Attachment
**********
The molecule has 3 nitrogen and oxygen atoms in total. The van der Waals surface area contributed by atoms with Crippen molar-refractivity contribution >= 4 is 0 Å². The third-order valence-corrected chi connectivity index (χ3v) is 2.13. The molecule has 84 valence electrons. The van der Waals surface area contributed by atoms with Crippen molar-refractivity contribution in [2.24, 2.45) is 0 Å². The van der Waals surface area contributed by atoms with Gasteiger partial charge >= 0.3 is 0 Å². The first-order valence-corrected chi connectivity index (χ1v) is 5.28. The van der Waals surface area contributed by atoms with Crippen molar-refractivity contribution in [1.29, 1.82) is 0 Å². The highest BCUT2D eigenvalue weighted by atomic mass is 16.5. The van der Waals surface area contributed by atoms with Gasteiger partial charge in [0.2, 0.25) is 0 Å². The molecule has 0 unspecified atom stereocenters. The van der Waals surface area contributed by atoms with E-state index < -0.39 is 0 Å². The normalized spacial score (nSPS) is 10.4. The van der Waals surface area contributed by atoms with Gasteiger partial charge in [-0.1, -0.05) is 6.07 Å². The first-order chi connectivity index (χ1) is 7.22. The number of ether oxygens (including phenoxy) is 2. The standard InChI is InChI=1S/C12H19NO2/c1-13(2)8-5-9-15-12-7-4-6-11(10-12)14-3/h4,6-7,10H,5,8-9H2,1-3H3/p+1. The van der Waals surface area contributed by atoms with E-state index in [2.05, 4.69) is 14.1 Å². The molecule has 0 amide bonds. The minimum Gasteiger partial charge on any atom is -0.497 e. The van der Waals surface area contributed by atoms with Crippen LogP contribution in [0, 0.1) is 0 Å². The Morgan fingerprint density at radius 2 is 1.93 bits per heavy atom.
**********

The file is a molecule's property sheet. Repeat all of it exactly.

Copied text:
The molecule has 3 nitrogen and oxygen atoms in total. The van der Waals surface area contributed by atoms with Crippen molar-refractivity contribution >= 4 is 0 Å². The third-order valence-corrected chi connectivity index (χ3v) is 2.13. The molecule has 84 valence electrons. The van der Waals surface area contributed by atoms with Crippen molar-refractivity contribution in [2.24, 2.45) is 0 Å². The van der Waals surface area contributed by atoms with Gasteiger partial charge >= 0.3 is 0 Å². The first-order valence-corrected chi connectivity index (χ1v) is 5.28. The van der Waals surface area contributed by atoms with Crippen molar-refractivity contribution in [1.29, 1.82) is 0 Å². The highest BCUT2D eigenvalue weighted by atomic mass is 16.5. The van der Waals surface area contributed by atoms with Gasteiger partial charge in [0.2, 0.25) is 0 Å². The molecule has 0 unspecified atom stereocenters. The van der Waals surface area contributed by atoms with E-state index < -0.39 is 0 Å². The normalized spacial score (nSPS) is 10.4. The van der Waals surface area contributed by atoms with Gasteiger partial charge in [-0.1, -0.05) is 6.07 Å². The first-order chi connectivity index (χ1) is 7.22. The number of ether oxygens (including phenoxy) is 2. The standard InChI is InChI=1S/C12H19NO2/c1-13(2)8-5-9-15-12-7-4-6-11(10-12)14-3/h4,6-7,10H,5,8-9H2,1-3H3/p+1. The van der Waals surface area contributed by atoms with E-state index in [2.05, 4.69) is 14.1 Å². The molecule has 0 amide bonds. The minimum Gasteiger partial charge on any atom is -0.497 e. The van der Waals surface area contributed by atoms with Crippen LogP contribution in [0, 0.1) is 0 Å². The Morgan fingerprint density at radius 2 is 1.93 bits per heavy atom.